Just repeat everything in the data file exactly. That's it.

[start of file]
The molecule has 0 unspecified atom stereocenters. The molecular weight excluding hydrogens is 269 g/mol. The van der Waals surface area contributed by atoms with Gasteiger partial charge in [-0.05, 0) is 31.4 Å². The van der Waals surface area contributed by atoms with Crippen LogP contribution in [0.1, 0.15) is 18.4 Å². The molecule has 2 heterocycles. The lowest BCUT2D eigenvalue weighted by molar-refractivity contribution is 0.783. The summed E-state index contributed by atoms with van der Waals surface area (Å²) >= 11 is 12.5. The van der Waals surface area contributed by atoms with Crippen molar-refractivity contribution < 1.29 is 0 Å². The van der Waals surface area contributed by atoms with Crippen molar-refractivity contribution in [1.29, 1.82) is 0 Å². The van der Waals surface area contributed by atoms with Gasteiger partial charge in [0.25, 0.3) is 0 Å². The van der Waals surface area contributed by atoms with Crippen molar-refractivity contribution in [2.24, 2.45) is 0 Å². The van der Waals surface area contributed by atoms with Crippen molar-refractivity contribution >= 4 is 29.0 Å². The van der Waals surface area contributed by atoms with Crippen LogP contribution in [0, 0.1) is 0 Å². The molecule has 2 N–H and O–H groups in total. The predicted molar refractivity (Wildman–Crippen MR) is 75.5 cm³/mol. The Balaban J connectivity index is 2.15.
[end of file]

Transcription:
The molecule has 0 unspecified atom stereocenters. The molecular weight excluding hydrogens is 269 g/mol. The van der Waals surface area contributed by atoms with Gasteiger partial charge in [-0.05, 0) is 31.4 Å². The van der Waals surface area contributed by atoms with Crippen LogP contribution in [0.1, 0.15) is 18.4 Å². The molecule has 2 heterocycles. The lowest BCUT2D eigenvalue weighted by molar-refractivity contribution is 0.783. The summed E-state index contributed by atoms with van der Waals surface area (Å²) >= 11 is 12.5. The van der Waals surface area contributed by atoms with Crippen molar-refractivity contribution < 1.29 is 0 Å². The van der Waals surface area contributed by atoms with Crippen molar-refractivity contribution in [1.29, 1.82) is 0 Å². The van der Waals surface area contributed by atoms with Gasteiger partial charge in [0.25, 0.3) is 0 Å². The van der Waals surface area contributed by atoms with Crippen molar-refractivity contribution in [2.24, 2.45) is 0 Å². The van der Waals surface area contributed by atoms with Crippen molar-refractivity contribution >= 4 is 29.0 Å². The van der Waals surface area contributed by atoms with Crippen LogP contribution in [0, 0.1) is 0 Å². The molecule has 2 N–H and O–H groups in total. The predicted molar refractivity (Wildman–Crippen MR) is 75.5 cm³/mol. The Balaban J connectivity index is 2.15.